A SMALL field on an island off the Netherlands' northern coast promises one answer to the problem of how to feed the world's ever-growing population: potatoes and other crops that grow in saltwater.
Every day, swathes of farmland somewhere in the world become unusable because of salty soil, but farmers here on windswept Texel are finding solutions using traditional methods.
The team headed by farmer Mark van Rijsselberghe has planted around 30 types of potato and their approach is simple: anything that dies in the saline environment is abandoned, and anything that lives “we try to follow up on,” said Van Rijsselberghe. “It's faster.”
The experiments do not just target potatoes, but also look at how other crops grow in saltwater, including carrots, strawberries, onions and lettuce.
The plants are irrigated using pumps that manage water down to the drop, so the plant and soil salinity can be accurately measured and the effect of “sweet” rain water taken into account.
Van Rijsselberghe, 60, started the “Salty Potato Farm” around 10 years ago in the hope of helping the world's malnourished.
The team, supported by Amsterdam University, uses neither genetically modified organisms nor laboratories in their quest for food that grows in salty environments.
With over 5,000 varieties, the potato is the world's fourth most popular food crop, according to the United Nations' Food and Agricultural Organisation (FAO).
Plants whose ancestors grew near or on the sea, but have moved inland with human populations, are likely still to have the necessary genes.
“It could be a hundred, it could be a thousand years ago, they still are capable of coping with saline surroundings,” said Van Rijsselberghe.
While today much research is focused on improving the yield of crops, the Dutch team has taken the opposite approach: trying to grow crops on land previously considered unusable.
The bespectacled farmer jokes that in a country where much of the land lies below sea level, “we are so afraid of the sea that until 10 years ago we didn't dare to do anything with sea water and growing plants”.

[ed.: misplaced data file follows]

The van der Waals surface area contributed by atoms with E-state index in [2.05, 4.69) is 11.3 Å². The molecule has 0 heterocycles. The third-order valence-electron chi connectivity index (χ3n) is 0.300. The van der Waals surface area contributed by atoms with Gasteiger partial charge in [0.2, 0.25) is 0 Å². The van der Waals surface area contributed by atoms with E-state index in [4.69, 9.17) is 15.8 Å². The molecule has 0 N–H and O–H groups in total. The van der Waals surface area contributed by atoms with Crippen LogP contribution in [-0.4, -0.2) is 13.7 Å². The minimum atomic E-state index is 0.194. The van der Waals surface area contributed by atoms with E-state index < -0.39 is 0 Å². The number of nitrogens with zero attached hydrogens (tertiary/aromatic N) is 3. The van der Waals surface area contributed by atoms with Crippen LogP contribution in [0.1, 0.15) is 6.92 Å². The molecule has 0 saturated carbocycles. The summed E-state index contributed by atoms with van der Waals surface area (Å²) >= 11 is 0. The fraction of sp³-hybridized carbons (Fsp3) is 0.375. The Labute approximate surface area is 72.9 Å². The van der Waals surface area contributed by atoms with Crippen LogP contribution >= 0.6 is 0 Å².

The world loses around 2,000 hectares (just under 5,000 acres) of agricultural land a day to salt-induced degradation in 75 countries, caused by bad or absent irrigation, according to the UN's Institute for Water, Environment and Health.
The problem today affects an area the size of France – about 62 million hectares or 20 per cent of the world's irrigated lands, up from 45 million hectares in the early 1990s.
Solutions to make the land cultivable once more are too expensive for most of the areas, including the basin of the Yellow River in China, the Euphrates in Syria and Iraq or the Indus Valley in Pakistan.
The Team on Texel has already sent thousands of its potatoes to Pakistan where they were “successful”, said Van Rijsselberghe, who will send more plants next year.
These “salt” potatoes could transform the lives of thousands of farmers in affected regions and, in the long term, those of around 250 million people who live on salt-afflicted soil.
The potato was introduced to Europe from Peru in the 16th century and became popular because of its ability to feed people during the continent's frequent famines.
However, over-reliance on the crop was potentially disastrous, with a blight leading to the devastating 19th-century Irish potato famine.
Today, around 800 million people in the world are under-nourished, according to the FAO, with salt degradation threatening 10 per cent of the global cereal crop.
The potatoes grown here taste sweeter than those grown on normal land, because the plant produces more sugars to compensate for the salty environment.
The salt absorbed by the plant stays in the leaves, not in the flesh.
But the price of the potatoes is for now prohibitive, with one kilo (around two pounds) selling for five euros (just over five dollars), compared to less than a euro for the same amount of “normal” potatoes.
“We grow around 30,000 kilos per hectare (2,6765 pounds per acre), a farmer with good conditions around 60,000 kilos,” said Robin Konijn, the farm's financial director.
Countries ranging from Egypt to Bangladesh and India have already asked for advice on planting their own salt-proof crops.
The team is also soon to start trying to cultivate potatoes in the salty wetlands of the Camargue in the south of France – the so-called “Miss Mignon” (French for “Miss Cutie Pie”).